The Premier League would argue, of course, that they and their clubs generate £3.3bn in tax revenues a year, support 100,000 jobs, add £7.6bn in value to the economy. And even if you don’t quite buy all that – and HMRC has been taking a much greater interest in football’s opaque apparatus of player transfers, offshore banking arrangements and image rights over recent years – it doesn’t change the fundamental fact of the matter, which is that over the last two decades, those with money have developed ever more intricate strategies to both keep and multiply it.

Of course, there are things you could try in the meantime. A levy on agents’ fees, an idea advocated by Gary Neville in a desperate attempt to save his brother from the indignity of a forced raffle, would likely drive up transfer fees and ticket prices still higher, and would be pointless unless it also applied to intermediaries based abroad. A global Tobin-style tax on financial transactions – a levy on every transfer, or perhaps a portion of any transfer fee – would restrict freedom of movement, and disproportionately penalise smaller clubs who rely on a fluid transfer market in an unstable marketplace. And besides, it would require a certain faith in Fifa to collect and distribute the money honestly and equitably, which is asking rather a lot from an organisation you wouldn’t lend your biro.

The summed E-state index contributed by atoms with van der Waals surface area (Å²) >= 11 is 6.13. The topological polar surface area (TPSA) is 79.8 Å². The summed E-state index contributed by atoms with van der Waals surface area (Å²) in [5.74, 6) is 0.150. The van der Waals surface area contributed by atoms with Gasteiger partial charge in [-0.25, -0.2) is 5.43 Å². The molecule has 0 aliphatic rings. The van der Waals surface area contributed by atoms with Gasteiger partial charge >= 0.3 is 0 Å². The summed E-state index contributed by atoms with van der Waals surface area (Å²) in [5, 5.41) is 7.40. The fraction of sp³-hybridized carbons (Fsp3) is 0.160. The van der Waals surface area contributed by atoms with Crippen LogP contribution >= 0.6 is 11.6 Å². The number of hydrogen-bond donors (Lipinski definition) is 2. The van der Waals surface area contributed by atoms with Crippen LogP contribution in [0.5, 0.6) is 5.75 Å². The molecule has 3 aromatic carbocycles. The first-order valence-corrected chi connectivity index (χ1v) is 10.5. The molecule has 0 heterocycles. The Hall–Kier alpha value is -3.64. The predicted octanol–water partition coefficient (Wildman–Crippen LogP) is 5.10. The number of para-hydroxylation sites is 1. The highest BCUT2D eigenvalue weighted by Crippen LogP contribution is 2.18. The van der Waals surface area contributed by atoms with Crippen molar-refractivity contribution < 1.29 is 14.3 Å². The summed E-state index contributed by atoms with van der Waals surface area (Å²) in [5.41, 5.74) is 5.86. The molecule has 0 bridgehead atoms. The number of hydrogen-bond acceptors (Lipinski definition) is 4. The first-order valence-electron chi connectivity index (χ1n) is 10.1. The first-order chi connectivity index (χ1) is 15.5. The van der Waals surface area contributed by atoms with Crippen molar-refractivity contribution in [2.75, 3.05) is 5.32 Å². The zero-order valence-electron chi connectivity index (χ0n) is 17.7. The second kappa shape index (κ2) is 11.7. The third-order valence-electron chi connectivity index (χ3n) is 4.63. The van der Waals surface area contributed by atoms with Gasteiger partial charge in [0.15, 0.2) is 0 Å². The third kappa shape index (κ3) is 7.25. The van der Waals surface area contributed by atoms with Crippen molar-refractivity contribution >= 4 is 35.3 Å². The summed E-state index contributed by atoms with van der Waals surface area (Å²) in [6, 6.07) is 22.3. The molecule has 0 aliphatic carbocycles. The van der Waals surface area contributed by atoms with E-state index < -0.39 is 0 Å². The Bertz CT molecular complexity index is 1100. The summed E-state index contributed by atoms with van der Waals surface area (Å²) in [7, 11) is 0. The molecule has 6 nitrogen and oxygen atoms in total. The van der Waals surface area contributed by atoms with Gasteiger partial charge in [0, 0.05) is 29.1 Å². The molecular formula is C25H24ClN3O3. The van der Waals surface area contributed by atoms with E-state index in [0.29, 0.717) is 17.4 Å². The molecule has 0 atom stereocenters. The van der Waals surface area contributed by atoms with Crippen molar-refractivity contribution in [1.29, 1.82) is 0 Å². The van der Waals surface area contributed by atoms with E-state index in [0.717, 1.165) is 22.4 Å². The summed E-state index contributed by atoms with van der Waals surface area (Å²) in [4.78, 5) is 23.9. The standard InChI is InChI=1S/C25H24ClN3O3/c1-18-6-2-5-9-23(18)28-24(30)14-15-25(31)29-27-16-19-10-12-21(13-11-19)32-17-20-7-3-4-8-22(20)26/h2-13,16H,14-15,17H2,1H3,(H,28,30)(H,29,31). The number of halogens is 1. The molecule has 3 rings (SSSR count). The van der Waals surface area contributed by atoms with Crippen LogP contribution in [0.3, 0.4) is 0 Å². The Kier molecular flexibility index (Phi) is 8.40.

In short, then, there are no real quick fixes here, regardless of anything you may be told by well-meaning columnists or men with strange moustaches. If you want to fix the financial model of grassroots football, you need to fix the financial model of football, which means you need to fix the financial model of society, which means you need to get big multinationals to pay their taxes and give people a genuine stake in their community.

You need a shift in the culture of grassroots sport, which means you need a shift in the culture of local government, which means you need a shift in the culture of our entire political class, and the idea that sport is a public good that should be free for all, rather than a private enterprise to be exploited. You would, in short, need to sweep away virtually the entire intellectual basis of our capitalist society, which – to put it mildly – is no picnic. Small wonder, in retrospect, that many would rather just take the money and run.